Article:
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Braybrooke Castle: the remains of a medieval moated manor and medieval settlement remains

List Entry Summary

This monument is scheduled under the Ancient Monuments and Archaeological Areas Act 1979 as amended as it appears to the Secretary of State to be of national importance. This entry is a copy, the original is held by the Department for Culture, Media and Sport.

Name: Braybrooke Castle: the remains of a medieval moated manor and medieval settlement remains

List entry Number: 1016318

Location

The monument may lie within the boundary of more than one authority.

County: Northamptonshire

District: Kettering

District Type: District Authority

Parish: Braybrooke

National Park: Not applicable to this List entry.

Grade: Not applicable to this List entry.

Date first scheduled: 09-Apr-1946

Date of most recent amendment: 24-Oct-1997

Legacy System Information

The contents of this record have been generated from a legacy data system.

Legacy System: RSM

UID: 21674

Asset Groupings

This list entry does not comprise part of an Asset Grouping. Asset Groupings are not part of the official record but are added later for information.

List entry Description

Summary of Monument

Legacy Record - This information may be included in the List Entry Details.

Reasons for Designation

Fortified houses were residences belonging to some of the richest and most powerful members of society. Their design reflects a combination of domestic and military elements. In some instances, the fortifications may be cosmetic additions to an otherwise conventional high status dwelling, giving a military aspect while remaining practically indefensible. They are associated with individuals or families of high status and their ostentatious architecture often reflects a high level of expenditure. The nature of the fortification varies, but can include moats, curtain walls, a gatehouse and other towers, gunports and crenellated parapets. Their buildings normally included a hall used as communal space for domestic and administrative purposes, kitchens, service and storage areas. In later houses the owners had separate private living apartments, these often receiving particular architectural emphasis. In common with castles, some fortified houses had outer courts beyond the main defences in which stables, brew houses, granaries and barns were located. Fortified houses were constructed in the medieval period, primarily between the 15th and 16th centuries, although evidence from earlier periods, such as the increase in the number of licences to crenellate in the reigns of Edward I and Edward II, indicates that the origins of the class can be traced further back. They are found primarily in several areas of lowland England: in upland areas they are outnumbered by structures such as bastles and tower houses which fulfilled many of the same functions. As a rare monument type, with fewer than 200 identified examples, all examples exhibiting significant surviving archaeological remains are considered of national importance.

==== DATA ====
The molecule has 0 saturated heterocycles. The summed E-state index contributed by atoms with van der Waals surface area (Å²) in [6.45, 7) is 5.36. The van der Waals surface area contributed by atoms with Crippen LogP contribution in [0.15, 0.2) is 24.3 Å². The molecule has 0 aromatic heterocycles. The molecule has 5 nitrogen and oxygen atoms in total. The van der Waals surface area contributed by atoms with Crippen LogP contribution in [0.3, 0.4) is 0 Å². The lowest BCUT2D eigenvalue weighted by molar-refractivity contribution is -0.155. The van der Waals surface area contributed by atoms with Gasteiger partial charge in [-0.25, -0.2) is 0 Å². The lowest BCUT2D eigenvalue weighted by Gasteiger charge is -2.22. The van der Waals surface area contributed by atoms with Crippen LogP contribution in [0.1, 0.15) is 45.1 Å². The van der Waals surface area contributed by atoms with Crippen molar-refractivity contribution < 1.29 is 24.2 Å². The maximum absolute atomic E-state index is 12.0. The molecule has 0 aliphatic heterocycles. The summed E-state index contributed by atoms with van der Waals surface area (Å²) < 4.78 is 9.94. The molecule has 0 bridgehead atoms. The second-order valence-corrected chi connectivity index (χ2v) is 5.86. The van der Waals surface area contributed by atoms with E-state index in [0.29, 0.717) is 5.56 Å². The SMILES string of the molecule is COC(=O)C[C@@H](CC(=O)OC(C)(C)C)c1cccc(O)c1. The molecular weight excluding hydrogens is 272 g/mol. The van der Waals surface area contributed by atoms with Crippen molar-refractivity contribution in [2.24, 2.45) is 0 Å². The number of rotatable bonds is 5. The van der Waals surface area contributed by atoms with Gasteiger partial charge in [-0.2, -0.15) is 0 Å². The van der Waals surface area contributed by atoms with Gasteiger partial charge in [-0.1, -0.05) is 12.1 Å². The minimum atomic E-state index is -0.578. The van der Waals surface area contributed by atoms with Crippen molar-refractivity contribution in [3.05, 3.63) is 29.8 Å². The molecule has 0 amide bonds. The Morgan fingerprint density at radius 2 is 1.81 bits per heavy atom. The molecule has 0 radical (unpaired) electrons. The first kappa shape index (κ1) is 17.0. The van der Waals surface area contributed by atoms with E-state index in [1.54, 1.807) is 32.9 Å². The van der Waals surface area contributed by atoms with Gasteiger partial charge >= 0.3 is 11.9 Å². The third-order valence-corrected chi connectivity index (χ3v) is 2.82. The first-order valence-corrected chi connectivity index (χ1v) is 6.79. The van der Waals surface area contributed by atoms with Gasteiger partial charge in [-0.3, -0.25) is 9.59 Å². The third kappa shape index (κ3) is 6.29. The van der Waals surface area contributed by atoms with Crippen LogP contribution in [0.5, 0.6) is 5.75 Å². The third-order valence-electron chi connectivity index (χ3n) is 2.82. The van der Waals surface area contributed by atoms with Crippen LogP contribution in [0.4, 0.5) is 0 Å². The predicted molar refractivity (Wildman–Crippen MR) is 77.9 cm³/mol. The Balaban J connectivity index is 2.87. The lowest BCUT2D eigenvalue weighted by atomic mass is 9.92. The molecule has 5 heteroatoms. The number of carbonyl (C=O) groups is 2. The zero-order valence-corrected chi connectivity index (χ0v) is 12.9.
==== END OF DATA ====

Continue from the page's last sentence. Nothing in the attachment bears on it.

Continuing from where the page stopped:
The earthwork remains at Braybrooke are well preserved and at least two major periods of activity are represented, the first by the settlement remains, the second by the moated manor and its associated features. Structural and artefactual evidence will survive within both moated sites providing evidence for the original layout of buildings, whilst the accumulated fill of the moat ditches and the fishponds will retain information about the economy and environment of the site's inhabitants. Our understanding of the moated manor and the settlement is enhanced by the survival of documentary sources which offer dates and descriptions of the activities which occurred at the site.

History

Legacy Record - This information may be included in the List Entry Details.

Details

The monument, which is divided into two areas, is situated on the eastern outskirts of the village of Braybrooke and includes the earthwork and buried remains of a medieval moated manor known as Braybrooke Castle and its associated enclosures and water control features. The monument also includes parts of a medieval settlement site and a second moated site which is situated to the south east.